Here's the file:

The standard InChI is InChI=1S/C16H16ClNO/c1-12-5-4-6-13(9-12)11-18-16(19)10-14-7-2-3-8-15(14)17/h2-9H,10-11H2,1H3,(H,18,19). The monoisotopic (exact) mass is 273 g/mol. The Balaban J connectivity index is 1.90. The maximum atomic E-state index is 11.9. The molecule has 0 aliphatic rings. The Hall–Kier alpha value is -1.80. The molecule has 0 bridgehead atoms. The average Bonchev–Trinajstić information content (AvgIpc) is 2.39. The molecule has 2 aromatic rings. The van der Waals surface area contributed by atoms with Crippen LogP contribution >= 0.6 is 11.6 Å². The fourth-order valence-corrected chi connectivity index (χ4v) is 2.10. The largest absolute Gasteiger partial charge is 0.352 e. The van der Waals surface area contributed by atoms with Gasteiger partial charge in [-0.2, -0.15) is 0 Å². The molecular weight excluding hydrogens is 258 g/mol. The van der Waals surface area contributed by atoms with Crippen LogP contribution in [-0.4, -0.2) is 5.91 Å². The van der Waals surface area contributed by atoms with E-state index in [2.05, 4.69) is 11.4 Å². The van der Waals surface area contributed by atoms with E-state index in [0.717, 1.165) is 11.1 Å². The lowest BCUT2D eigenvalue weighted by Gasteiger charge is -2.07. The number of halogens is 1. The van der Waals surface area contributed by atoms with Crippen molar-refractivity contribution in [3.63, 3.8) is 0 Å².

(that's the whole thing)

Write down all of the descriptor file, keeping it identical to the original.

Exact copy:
The standard InChI is InChI=1S/C16H16ClNO/c1-12-5-4-6-13(9-12)11-18-16(19)10-14-7-2-3-8-15(14)17/h2-9H,10-11H2,1H3,(H,18,19). The monoisotopic (exact) mass is 273 g/mol. The Balaban J connectivity index is 1.90. The maximum atomic E-state index is 11.9. The molecule has 0 aliphatic rings. The Hall–Kier alpha value is -1.80. The molecule has 0 bridgehead atoms. The average Bonchev–Trinajstić information content (AvgIpc) is 2.39. The molecule has 2 aromatic rings. The van der Waals surface area contributed by atoms with Crippen LogP contribution >= 0.6 is 11.6 Å². The fourth-order valence-corrected chi connectivity index (χ4v) is 2.10. The largest absolute Gasteiger partial charge is 0.352 e. The van der Waals surface area contributed by atoms with Gasteiger partial charge in [-0.2, -0.15) is 0 Å². The molecular weight excluding hydrogens is 258 g/mol. The van der Waals surface area contributed by atoms with Crippen LogP contribution in [-0.4, -0.2) is 5.91 Å². The van der Waals surface area contributed by atoms with E-state index in [2.05, 4.69) is 11.4 Å². The van der Waals surface area contributed by atoms with E-state index in [0.717, 1.165) is 11.1 Å². The lowest BCUT2D eigenvalue weighted by Gasteiger charge is -2.07. The number of halogens is 1. The van der Waals surface area contributed by atoms with Crippen molar-refractivity contribution in [3.63, 3.8) is 0 Å².